On a deserted hot planetoid, a lonely robotic puppy tries to befriend an android visitor. His attempts at friendship are rebuffed until he is put a life and death choice. When the pup gives up his very own battery, his last hope comes from a within mysterious spherical chamber.
For a logline it’s probably best if you try and put it into one sentence. Try:
When a lonely robotic dog on a deserted planet finds himself in his last battery he befriends a rover send from light years away in an attempt to steal his spare battery.
On a deserted hot planetoid, a lonely robotic puppy tries to befriend an android visitor.
For the purpose of a logline that’s the core of the plot.
>>His attempts at friendship are rebuffed until he is put a life and death choice.
Second act complications, part of the script of course, but extraneous to the purpose of a logline.
>>When the pup gives up his very own battery,
A critical second act, midpoint or thereafter, moment. But a logline should not reveal, hint or suggest that moment.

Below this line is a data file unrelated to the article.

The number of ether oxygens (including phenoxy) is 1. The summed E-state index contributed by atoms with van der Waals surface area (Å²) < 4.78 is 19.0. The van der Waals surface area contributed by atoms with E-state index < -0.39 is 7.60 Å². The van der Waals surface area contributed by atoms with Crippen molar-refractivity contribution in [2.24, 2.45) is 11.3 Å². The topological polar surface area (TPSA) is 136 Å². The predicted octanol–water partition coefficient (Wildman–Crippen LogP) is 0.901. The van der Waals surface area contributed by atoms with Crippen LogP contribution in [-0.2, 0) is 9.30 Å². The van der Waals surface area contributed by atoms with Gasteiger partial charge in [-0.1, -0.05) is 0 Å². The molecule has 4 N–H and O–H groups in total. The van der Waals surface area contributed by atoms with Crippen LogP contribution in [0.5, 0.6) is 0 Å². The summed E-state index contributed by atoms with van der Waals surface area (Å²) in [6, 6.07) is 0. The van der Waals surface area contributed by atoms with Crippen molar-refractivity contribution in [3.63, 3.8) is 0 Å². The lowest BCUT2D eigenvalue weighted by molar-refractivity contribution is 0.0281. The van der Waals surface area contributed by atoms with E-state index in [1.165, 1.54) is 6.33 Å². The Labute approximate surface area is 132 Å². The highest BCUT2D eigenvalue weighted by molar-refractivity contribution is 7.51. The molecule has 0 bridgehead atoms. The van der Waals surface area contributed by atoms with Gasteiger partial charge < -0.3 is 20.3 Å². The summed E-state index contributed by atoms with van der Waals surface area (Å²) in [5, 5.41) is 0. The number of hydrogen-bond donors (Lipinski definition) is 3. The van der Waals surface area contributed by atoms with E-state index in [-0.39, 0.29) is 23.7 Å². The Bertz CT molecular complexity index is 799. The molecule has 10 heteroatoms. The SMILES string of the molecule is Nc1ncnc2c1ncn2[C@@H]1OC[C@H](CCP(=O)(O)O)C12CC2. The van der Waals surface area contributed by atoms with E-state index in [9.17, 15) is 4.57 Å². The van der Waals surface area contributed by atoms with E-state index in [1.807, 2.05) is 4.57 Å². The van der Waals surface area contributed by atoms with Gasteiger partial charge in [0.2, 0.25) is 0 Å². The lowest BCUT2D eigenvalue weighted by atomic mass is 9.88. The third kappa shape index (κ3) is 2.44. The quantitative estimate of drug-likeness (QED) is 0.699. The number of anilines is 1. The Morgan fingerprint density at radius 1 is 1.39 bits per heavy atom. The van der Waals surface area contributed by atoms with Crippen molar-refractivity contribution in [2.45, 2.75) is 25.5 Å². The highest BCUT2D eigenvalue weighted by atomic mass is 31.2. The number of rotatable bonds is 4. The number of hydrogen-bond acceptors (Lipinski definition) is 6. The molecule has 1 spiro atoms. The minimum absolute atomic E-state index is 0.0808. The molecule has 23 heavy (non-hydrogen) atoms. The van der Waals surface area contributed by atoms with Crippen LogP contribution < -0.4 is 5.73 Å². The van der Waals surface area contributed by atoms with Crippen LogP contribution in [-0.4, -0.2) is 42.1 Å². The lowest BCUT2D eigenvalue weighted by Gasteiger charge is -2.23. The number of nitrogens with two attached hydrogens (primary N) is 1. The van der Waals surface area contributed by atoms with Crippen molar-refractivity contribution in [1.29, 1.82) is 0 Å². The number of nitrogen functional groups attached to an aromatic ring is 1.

>>his last hope comes from a within mysterious spherical chamber.
This appears to be tipping the hand as to the 3rd act resolution. A logline should never reveal, hint or suggest what the 3rd act resolution may be.
As your loglines part with industry convention and attract similar, if not identical, comments on a regular basis. It seems as if you haven’t read (despite many recommendations) the Training tab on the top bar.
Here are a few pointers to help you in future logline drafts:
1 – Keep it short, ideally as close as possible to 25 words.
2 – Describe ONLY the main characters and major plot points of the story – protagonist, antagonist (if necessary), inciting incident, main action and goal.
3 – Stick to the following formula: After an inciting incident motivates a flawed main character, he or she MUST undertake action to achieve a compelling goal.
4 – Lastly, clarity is all – eliminate vague or generic descriptions.